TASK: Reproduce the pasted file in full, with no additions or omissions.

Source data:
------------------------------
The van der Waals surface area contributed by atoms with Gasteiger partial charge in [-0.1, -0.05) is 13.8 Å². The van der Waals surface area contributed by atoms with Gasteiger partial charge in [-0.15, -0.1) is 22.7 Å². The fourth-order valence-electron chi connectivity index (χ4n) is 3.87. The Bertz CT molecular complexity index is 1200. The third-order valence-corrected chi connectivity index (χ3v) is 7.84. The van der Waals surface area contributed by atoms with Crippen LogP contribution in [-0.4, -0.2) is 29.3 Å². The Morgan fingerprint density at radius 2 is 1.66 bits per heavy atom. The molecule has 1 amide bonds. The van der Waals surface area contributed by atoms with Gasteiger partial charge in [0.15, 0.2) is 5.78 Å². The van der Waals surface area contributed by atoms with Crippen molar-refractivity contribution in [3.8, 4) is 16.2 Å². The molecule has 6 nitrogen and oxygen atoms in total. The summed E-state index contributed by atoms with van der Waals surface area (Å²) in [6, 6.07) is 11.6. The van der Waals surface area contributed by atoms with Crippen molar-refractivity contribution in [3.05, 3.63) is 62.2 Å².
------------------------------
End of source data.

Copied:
The van der Waals surface area contributed by atoms with Gasteiger partial charge in [-0.1, -0.05) is 13.8 Å². The van der Waals surface area contributed by atoms with Gasteiger partial charge in [-0.15, -0.1) is 22.7 Å². The fourth-order valence-electron chi connectivity index (χ4n) is 3.87. The Bertz CT molecular complexity index is 1200. The third-order valence-corrected chi connectivity index (χ3v) is 7.84. The van der Waals surface area contributed by atoms with Crippen LogP contribution in [-0.4, -0.2) is 29.3 Å². The Morgan fingerprint density at radius 2 is 1.66 bits per heavy atom. The molecule has 1 amide bonds. The van der Waals surface area contributed by atoms with Gasteiger partial charge in [0.15, 0.2) is 5.78 Å². The van der Waals surface area contributed by atoms with Crippen molar-refractivity contribution in [3.8, 4) is 16.2 Å². The molecule has 6 nitrogen and oxygen atoms in total. The summed E-state index contributed by atoms with van der Waals surface area (Å²) in [6, 6.07) is 11.6. The van der Waals surface area contributed by atoms with Crippen molar-refractivity contribution in [3.05, 3.63) is 62.2 Å².